Thank you for considering this important bill today.
I’m Cook County Clerk David Orr. Over the last three decades, I’ve worked with many legislators like yourselves to reform the voter registration process, enact Early Voting and consolidate municipal elections. Some of these saved money, while others—like offering Early Voting—cost money. But we did it anyway because it was worth improving access to voting and strengthening our democracy. Today, we are also seeing increased spending on election security because we all know—Democrats and Republicans—how important it is to protect the integrity of our elections.
This small donor matching program should be seen in a similar light to these other critical investments in our democracy. I’m not going to go into detail on its benefits – others here today will be speaking about the success of small donor programs in New York and other parts of the country.
As Clerk, I’ve long supported small donor matching because it is obvious to me that when elected officials court the support of average voters, rather than special interests and corporations, we get better public policy. Small donor matching is one important way to put voters, rather than big donors, at the center of a campaign’s efforts, which leads to better public policy.
Look, I’m under no illusion that the influence of big money or backroom deals will disappear overnight. You can’t have a representative government when money drowns out ordinary voices. Our democracy is in danger. Why? Because both parties too often pick their nominees not due to their character or their experience, but due to their checkbook.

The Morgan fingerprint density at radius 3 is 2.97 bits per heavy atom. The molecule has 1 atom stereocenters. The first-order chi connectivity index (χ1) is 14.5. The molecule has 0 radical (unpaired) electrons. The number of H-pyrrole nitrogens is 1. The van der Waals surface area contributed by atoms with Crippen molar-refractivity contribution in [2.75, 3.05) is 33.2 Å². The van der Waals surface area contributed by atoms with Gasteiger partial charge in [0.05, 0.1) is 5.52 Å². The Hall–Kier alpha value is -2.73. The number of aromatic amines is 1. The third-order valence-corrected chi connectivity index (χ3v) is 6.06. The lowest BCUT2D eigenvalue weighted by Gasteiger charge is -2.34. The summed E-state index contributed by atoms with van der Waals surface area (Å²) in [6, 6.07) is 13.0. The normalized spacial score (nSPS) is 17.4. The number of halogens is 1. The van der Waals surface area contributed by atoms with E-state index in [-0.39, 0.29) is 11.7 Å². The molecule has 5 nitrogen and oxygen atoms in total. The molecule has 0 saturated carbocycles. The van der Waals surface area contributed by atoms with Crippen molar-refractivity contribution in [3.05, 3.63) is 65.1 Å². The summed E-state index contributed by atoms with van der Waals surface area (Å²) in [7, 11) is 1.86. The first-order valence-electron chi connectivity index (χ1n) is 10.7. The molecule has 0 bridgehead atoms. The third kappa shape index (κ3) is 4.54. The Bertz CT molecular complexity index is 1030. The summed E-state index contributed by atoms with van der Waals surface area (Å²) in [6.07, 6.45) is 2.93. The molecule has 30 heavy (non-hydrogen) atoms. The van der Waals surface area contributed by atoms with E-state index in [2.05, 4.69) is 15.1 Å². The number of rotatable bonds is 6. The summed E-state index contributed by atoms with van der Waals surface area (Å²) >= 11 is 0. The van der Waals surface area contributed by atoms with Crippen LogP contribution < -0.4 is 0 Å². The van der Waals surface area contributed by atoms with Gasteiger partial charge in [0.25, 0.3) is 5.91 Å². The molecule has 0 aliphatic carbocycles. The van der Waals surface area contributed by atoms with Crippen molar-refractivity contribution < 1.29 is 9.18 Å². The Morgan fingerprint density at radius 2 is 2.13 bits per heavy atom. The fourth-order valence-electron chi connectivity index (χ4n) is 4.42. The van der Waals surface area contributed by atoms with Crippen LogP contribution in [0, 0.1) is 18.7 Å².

As we know, the campaign cycle is too long. Lesser funded candidates are unable to compete and the airwaves are flooded with deceitful ads that discourage Americans from voting. Much of this, in my view, is caused because of the central role big money now plays in politics. I could give you many examples, but I’ll just give you one. In 2014, 51% of all contributions in Illinois came from $1,000,000+ donors. Within the Republican Party, over 50% of political contributions came from 3 individuals. I’m not against rich people or rich candidates. What I am against is a system that allows the super-rich to control the playing field.
What this bill does is it encourages competition and encourages candidates to listen to the average person, not just the very wealthy. Politics is the art of managing conflict. If we had time, we could spell out how public policy, especially in recent years, too often ignores the needs of the people (i.e. healthcare, the environment or student loans). In a representative democracy, it is the government’s role to balance the competing interests and enact policy that is in the public interest.
That’s why we need to fight on all fronts, including overturning Citizens United. But right now we can do something in Illinois. That’s why I’m supporting similar efforts to enact small donor match in the City of Chicago, and working with Commissioner Jesus “Chuy” Garcia to bring the program to Cook County. This program will lead to better public policy and greater accountability. The cost of this program will easily pay for itself and much more when we see more elected officials influenced by their constituents than by special interests and big donors. It’s time for voters, rather than money, to be the lifeblood of politics.
I urge you to support this important legislation.
Cook County Clerk